Mourners cry as they hold the coffin of a relative who was
killed in the attack. REUTERS/Alaa Al-Marjani
A suicide bomber driving a minibus packed with explosives
has killed at least 45 people and wounded 157 in the southern
Iraqi city of Hilla, police and medical sources said.
The attacker approached a main checkpoint at a northern
entrance to the largely Shi'ite Muslim city and detonated the
minibus, a police officer said on condition of anonymity.
At least 50 cars were set ablaze with passengers trapped
inside and part of the checkpoint complex was destroyed, the
Sunni Islamist insurgents linked to al Qaeda have been
regaining ground in Iraq over the past year, particularly in
the western province of Anbar bordering Syria.
No one claimed responsibility for Sunday's attack, but the
deputy chairman of Hilla provincial council, Aqeel al-Rubaie,
accused al Qaeda of being behind the bombing.
Rubaie said the local government had received tips that al
Qaeda-affiliates hiding in farmland north of Hilla were
plotting a strike.
He said the violence was a spillover from fighting in
neighbouring Anbar, where the Shi'ite-led government has been
battling the al Qaeda faction the Islamic State of Iraq and
the Levant (ISIL) around the cities of Ramadi and Fallujah.
"We have evidence that al Qaeda terrorists are standing
behind the suicide attack today and since the breakout of
fighting in Anbar, al Qaeda has stepped up attacks in Hilla,"
Rubaie told Reuters.
"We can't separate today's attack from Anbar's fight."
The scene of the attack was strewn with debris from the
checkpoint, and the shells of burnt out cars littered the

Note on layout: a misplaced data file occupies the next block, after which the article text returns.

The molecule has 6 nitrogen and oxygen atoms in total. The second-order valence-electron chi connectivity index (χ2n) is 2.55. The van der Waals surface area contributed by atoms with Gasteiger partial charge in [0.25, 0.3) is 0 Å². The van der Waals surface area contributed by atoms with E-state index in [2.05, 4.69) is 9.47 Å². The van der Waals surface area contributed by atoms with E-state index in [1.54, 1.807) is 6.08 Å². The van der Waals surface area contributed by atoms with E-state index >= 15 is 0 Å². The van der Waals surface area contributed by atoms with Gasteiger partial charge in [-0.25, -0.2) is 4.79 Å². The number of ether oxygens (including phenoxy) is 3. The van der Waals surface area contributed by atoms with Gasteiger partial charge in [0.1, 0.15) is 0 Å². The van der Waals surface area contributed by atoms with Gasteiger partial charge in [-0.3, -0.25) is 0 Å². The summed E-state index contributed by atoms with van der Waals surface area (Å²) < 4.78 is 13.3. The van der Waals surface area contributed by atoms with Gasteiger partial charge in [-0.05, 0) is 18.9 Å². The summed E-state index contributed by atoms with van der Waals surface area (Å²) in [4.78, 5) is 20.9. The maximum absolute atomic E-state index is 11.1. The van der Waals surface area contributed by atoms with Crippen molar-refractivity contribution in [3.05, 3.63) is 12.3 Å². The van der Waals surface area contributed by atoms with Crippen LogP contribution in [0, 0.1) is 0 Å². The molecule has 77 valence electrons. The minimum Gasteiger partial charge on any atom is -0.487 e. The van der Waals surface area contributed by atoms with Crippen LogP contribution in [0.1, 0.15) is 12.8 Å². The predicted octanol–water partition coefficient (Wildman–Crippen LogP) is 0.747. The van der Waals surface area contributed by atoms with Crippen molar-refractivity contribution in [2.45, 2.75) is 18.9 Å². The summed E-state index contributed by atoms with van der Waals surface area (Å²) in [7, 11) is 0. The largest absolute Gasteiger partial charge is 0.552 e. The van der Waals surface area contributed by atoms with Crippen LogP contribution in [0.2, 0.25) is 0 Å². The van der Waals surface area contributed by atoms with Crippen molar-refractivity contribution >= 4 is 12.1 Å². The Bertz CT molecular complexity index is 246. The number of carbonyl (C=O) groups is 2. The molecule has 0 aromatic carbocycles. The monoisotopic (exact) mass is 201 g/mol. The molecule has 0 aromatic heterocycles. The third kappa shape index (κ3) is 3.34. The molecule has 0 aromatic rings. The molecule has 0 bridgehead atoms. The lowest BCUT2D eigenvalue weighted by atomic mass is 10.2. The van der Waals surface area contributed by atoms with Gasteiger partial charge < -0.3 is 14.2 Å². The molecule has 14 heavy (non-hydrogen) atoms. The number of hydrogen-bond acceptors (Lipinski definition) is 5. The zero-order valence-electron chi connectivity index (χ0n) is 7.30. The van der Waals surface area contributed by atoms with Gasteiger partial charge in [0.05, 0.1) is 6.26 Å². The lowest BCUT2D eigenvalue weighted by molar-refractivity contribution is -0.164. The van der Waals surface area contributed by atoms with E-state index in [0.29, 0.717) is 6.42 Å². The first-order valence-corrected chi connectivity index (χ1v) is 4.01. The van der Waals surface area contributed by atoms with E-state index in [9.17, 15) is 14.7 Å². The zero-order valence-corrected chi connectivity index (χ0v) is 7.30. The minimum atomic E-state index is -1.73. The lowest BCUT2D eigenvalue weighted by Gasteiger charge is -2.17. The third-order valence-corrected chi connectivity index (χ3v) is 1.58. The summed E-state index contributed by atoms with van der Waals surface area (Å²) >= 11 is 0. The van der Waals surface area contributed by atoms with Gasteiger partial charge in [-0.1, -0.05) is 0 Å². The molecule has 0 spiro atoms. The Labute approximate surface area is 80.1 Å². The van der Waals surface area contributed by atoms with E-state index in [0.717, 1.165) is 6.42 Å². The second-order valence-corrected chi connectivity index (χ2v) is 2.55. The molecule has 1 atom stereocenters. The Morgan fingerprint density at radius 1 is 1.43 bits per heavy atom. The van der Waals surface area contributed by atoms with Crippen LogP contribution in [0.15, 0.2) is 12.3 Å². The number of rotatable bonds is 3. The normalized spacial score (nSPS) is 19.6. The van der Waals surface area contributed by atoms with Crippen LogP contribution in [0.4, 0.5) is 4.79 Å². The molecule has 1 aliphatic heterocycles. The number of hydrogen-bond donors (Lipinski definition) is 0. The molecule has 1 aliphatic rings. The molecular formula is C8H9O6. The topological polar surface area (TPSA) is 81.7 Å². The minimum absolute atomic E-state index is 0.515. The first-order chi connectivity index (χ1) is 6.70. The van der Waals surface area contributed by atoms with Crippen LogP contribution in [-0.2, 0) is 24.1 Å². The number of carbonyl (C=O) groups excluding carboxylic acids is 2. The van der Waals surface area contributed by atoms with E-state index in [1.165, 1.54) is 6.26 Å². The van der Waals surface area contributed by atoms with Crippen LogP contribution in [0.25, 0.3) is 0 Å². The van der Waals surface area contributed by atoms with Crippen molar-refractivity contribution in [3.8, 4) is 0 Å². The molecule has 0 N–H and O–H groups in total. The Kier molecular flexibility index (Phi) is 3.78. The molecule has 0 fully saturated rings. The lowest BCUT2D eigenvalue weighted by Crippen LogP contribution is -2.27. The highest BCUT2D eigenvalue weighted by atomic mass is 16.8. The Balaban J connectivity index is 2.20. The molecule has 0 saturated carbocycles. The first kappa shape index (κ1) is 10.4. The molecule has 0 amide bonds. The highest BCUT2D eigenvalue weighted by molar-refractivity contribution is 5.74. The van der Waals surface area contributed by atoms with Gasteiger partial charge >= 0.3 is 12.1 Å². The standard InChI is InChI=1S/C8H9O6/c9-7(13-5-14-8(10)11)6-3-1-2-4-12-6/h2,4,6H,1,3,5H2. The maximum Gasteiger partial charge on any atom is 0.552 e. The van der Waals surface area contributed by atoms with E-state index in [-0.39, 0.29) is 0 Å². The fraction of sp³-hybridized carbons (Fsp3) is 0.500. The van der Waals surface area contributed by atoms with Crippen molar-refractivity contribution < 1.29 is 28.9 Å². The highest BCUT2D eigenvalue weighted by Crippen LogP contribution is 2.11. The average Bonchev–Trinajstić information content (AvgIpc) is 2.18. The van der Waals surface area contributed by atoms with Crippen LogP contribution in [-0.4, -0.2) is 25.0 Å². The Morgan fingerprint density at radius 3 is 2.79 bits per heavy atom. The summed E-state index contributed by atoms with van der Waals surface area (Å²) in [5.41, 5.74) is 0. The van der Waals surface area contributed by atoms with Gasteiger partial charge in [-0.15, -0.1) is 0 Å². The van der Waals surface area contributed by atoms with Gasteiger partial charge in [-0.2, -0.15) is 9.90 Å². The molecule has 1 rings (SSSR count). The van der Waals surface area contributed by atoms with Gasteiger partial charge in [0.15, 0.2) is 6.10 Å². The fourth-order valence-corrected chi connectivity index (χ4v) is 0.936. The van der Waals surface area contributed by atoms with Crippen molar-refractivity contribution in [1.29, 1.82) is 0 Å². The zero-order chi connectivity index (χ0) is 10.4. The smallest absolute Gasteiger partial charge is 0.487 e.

"I was sitting inside my kiosk when suddenly a horrible blast
threw me outside and hurled my groceries up in the air. I saw
cars set ablaze with people burning inside," said Abu Nawar,
owner of a makeshift kiosk made of palm tree leaves near the
Police were using cutting equipment to break into the
blackened vehicles and lift out the bodies, the police
"A policeman thought the minibus was suspicious and he asked
the driver to pull over for a check, but the vehicle
exploded," the officer said.
Bombings and other attacks killed almost 8,000 civilians in
Iraq in 2013, the deadliest year since 2008. Violence has not
abated in the early months of 2014.
Relatives of the casualties lined up outside the Hilla morgue
to claim the bodies of their loved ones. Inside, family
members cried and wept as they struggled to recognise the
"I want to keep my son's shoes forever, I loved him so much,
they broke my heart," said Um Muthanna, who identified the
charred body of her son, Muthanna Abdul Hussein, a cameraman
for state television, from his shoes and socks.
Muthanna was killed along with a second cameraman from
Iraqiya state television, Khalid Abid.
The death toll rose as some of the wounded died in hospital
and more bodies were discovered at the bomb site, police
In a separate incident, on the border of Anbar province and
western Baghdad, a group of gunmen attacked an army check
point in the Sunni area of Abu Ghraib, killing four soldiers,
police and medical sources said.
In northern Iraq, three North Oil Company employees were
killed and seven wounded when gunmen in a car fired at a bus
ferrying NOC employees near Tuz Khurmatu, close to the
oil-rich province of Kirkuk, according to a police official.
ISIL militants and other armed groups linked to the fight in
Anbar have been carrying out attacks in northern Iraq as they
try to divert government troops from Anbar and exploit
openings made by the concentration of security forces in the